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PCE Frames Up For New Scottish Museum

The innovative design the new museum at Kittochside, East Kilbride, features a combination of old and new with its precast concrete frame and roof cloaked in traditional materials to provide the essentially rural atmosphere required. The Museum is the result of a partnership between the National Trust for Scotland and National Museums of Scotland. It has been made possible by the gift of West Kittochside Farm to the Trust by Mrs MSC Reid in 1992. This gift, which included the contents of the farmhouse and steading, reflects the history and ownership of the land by ten generations of the Reid family since the 16th century. Additional land was acquired from South Lanarkshire Council in 1997 for a new purposebuilt exhibition centre. The farm will continue to be worked using the techniques and equipment of the 1950s. The project will create a group of three-storey buildings around a courtyard display area. The finished buildings, due to open to the public in mid-2001, will be in the style of traditional Scottish rurla buildings with pitched slate roofs featuring lead ridges, white rendered and roughsawn timber walls and handmade facing bricks. Internally the buildings will feature specially finished precast concrete frames and floors. PCE was awardedthe contract to erect more than 1,600 precast components by C.V.Buchan Ltd, supplier to the main contractor Kvaerner Construction. Precast units were manufactured principally at C.V.Buchans facilities in Northwich, Cheshire and Accrington, Lancashire for daily delivery to a timed erection programme.

The frame echoes the design of rural Scottish barns

Concrete Quarterly Winter 2000-2001 Issue 197

http://www.concretequarterly.com

The design features three precast concrete cores two housing steel staircases with precast treads and one accommodating the kitchen and no less than four different types of precast concrete floor units at different levels. There is also an internal 17m bridge and pedestrian ramp between levels 2 and 3, comprising a single span unit weighing approximately 26 tonnes. Externally a 28m high chimney has been constructed from 12 triangular units each weighing around 10 tonnes. The frames design was complicated by the large open areas at second floor level, the need to provide stability to the roofs at eaves level, columns changing in cross section from one floor level to the next and the need to provide support for the various brick and blockwork walls. To a large extent the solution was the use of multispan floor beams, up to 30m in length, with scarfed joints at mid-span at all levels including the roof. The exposed finished concrete framework was a deliberate feature of the design. As a result considerable attention was paid to the quality and finish of the precast concrete units for the core walls, columns and beams. All the precast concrete that remain visible is untreated, striaght from the mould finish that has had no subsequent finishing. The new museum, while celebrating the past, is a testimony to modern concrete frame construction. Project team Client: National Trust for Scotland Architect: Page & Park Engineer: Will Rudd Associates Main contractor: Kvaerner Copnstruction Lid, now Skanska UK Building Precast frame design and supply:C V Buchan Limited Precast erector: PCE Limited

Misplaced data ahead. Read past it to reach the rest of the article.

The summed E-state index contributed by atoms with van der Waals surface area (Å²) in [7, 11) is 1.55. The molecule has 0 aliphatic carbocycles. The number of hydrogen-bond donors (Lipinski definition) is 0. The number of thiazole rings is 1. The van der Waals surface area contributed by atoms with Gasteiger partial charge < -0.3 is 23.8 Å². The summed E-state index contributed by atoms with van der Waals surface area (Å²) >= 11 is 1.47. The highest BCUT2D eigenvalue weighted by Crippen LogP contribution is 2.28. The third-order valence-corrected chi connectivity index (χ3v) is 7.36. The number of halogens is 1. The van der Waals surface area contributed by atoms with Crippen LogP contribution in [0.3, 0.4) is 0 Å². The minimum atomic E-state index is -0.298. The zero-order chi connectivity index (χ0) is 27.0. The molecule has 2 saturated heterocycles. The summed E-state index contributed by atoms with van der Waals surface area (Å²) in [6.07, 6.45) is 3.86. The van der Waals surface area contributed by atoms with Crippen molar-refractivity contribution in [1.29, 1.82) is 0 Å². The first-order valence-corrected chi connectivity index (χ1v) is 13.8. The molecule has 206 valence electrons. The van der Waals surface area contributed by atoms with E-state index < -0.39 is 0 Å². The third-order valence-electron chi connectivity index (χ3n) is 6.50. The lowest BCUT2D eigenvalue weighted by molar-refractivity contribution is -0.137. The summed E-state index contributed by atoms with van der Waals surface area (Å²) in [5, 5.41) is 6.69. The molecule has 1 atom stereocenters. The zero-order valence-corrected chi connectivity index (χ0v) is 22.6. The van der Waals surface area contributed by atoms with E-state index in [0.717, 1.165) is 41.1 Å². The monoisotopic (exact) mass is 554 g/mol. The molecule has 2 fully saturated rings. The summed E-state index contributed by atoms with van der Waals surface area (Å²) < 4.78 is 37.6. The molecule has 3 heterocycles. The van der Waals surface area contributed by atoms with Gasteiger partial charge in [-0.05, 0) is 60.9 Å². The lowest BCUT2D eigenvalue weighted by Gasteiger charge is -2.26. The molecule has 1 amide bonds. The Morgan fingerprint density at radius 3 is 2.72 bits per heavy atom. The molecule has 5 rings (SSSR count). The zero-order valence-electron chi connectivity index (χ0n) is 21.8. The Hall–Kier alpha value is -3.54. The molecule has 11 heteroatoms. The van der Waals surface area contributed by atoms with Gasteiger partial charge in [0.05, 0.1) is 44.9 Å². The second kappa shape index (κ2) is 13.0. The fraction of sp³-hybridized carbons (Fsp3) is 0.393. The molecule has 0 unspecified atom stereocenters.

Traditional materials are used to complement the concrete

Concrete Quarterly Winter 2000-2001 Issue 197

http://www.concretequarterly.com

The 28m chimney is constructed from 12 triangular units

The exposed concrete has a quality finish

Concrete Quarterly Winter 2000-2001 Issue 197

http://www.concretequarterly.com